It took about two weeks, but sure enough, a small sprig came up out of the ground.  I think I probably planted it too deep, but here we are about two months later and another sprig (the fifth) is just now coming up out of the ground!  The leaves got a bit burned a few weeks ago when we had an intense heat  and wind spell, but overall I think the plant looks pretty happy. It’s nice being able to have a plant on the patio, because ginger doesn’t like direct sunlight, and prefers moist, not wet soil.

Tomatoes grown in Containers

Here is my beautiful, lush volunteer heirloom tomato. Nice plant – but where are the tomatoes?

Here is my tomato plant.  I couldn’t plant a garden this year because our real estate agent said nice lawns sell houses. We are selling our valley house so we can start building our mountain homestead. 😀  So, I decided to put a couple of our volunteer tomatoes (from last year’s crop) into a large pot on our patio.

Well, here it is.

Do you see any tomatoes?  Neither do I.  Harrumph!

I don’t want to blame the tomato, however.  I think I am going to blame myself.  You see, the plant is always thirsty!  I used to think it was because the unglazed terracotta pot was letting the soil evaporate too easily.  Nope.  I figured out that it’s because there isn’t anything holding in the water – as in mulch!  If I am not able to water the tomato every single day, the poor thing withers, and it’s been withered down a lot lately.  I am going to try layering some paper on top of the soil and see if that will make a difference.  Better late than never!

Growing Pomegranate in a Pot

One of our two pomegranate trees.

We also have a couple of pomegranate trees in pots.  These are trees I got at a clearance sale because I couldn’t pass them up.  Unfortunately, the variety of pomegranate was not marked on the pots, but since the variety Wonderful is the most popular here in California, I am going to assume that is what they are.  They had several blooms this year but didn’t produce any fruit, so hopefully we will get one or two next year.  We are planning to get several more pomegranate trees that we will plant along the road frontage of our future mountain homestead, but these two make a great start in that direction. If you would like to know which variety of pomegranate my husband and I have decided to plant (along with the two Wonderful variety we already have), and how we made our decision, you can go HERE.  Hopefully we will be able to get them into the ground this next spring, but we have some clearing to do before that will happen.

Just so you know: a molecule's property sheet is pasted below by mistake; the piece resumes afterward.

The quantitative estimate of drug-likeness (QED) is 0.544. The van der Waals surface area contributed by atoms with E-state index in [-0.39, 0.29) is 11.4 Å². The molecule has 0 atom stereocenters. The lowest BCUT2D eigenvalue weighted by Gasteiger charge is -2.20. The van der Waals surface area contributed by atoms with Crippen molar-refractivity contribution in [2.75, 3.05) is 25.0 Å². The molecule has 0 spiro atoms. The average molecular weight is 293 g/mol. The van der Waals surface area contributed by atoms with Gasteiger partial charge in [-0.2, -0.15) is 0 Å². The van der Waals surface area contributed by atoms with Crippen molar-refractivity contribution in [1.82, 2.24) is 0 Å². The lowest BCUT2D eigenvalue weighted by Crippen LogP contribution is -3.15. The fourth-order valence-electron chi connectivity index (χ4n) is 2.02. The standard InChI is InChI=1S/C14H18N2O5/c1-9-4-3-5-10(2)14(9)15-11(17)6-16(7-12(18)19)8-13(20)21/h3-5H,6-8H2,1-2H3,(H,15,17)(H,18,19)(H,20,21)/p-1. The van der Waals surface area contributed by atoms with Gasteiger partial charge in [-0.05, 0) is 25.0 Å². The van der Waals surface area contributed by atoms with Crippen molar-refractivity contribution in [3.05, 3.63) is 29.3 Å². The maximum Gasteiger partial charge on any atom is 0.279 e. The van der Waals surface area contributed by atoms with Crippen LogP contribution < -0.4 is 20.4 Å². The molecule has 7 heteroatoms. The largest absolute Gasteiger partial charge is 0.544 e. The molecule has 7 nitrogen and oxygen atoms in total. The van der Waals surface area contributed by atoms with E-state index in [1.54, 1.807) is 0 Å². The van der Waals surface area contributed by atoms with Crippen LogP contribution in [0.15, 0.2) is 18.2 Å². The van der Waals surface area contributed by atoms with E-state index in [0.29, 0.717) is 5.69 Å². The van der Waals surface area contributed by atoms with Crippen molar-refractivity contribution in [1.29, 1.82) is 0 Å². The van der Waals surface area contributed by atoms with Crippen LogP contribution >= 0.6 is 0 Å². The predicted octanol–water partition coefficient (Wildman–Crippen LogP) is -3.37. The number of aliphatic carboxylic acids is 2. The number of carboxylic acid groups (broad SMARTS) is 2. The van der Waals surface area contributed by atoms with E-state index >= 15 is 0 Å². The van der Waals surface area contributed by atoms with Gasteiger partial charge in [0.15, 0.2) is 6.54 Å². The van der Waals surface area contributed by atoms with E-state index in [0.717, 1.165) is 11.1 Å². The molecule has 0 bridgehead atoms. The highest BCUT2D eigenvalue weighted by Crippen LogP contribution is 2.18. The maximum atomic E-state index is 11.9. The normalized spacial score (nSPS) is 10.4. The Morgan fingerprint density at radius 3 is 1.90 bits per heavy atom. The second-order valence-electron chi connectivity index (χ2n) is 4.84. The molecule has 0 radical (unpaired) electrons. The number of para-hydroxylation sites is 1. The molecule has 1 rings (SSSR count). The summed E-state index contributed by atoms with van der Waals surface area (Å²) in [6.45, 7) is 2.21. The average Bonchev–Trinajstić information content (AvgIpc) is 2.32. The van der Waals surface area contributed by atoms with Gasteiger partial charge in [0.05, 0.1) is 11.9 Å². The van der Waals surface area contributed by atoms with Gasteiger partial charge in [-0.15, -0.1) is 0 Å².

Almond trees grown from seed

These are three of the volunteer almond trees we saved before we tore out our vegetable garden and rolled out lawn in it’s place.

Finally, I have three volunteer almond trees.  They all look fine – one is really tall, one is quite short and the other is the middle child.  Looking at the pots they are in, the growth rate of each tree really makes no rhyme or reason – the tallest tree being in the smallest pot!  Nonetheless, they are all surviving just fine.  They are babies of the almond tree we have in our backyard, that produces some of the most juicy, sweet almonds you will ever eat.  Hopefully these babies will produce almonds just as good – in about five years!

Here is where I need some advice

The dilemma:  I know the almond trees and pomegranate trees will be fine up on our mountain homestead, but what to do with the Meyer Lemon, the Tango Tangerine and the Ginger?  We will be living in our trailer while we build our home, and as anyone who has ever been in a travel trailer knows, there just isn’t any extra space.  None.  So, where do we put our three tropical weather loving potted plants?  We do have a small 5′ x 6′ plastic greenhouse.  I think I will put the two trees inside the greenhouse in the middle of our fruit orchard, so they will be able to get sunlight during the day.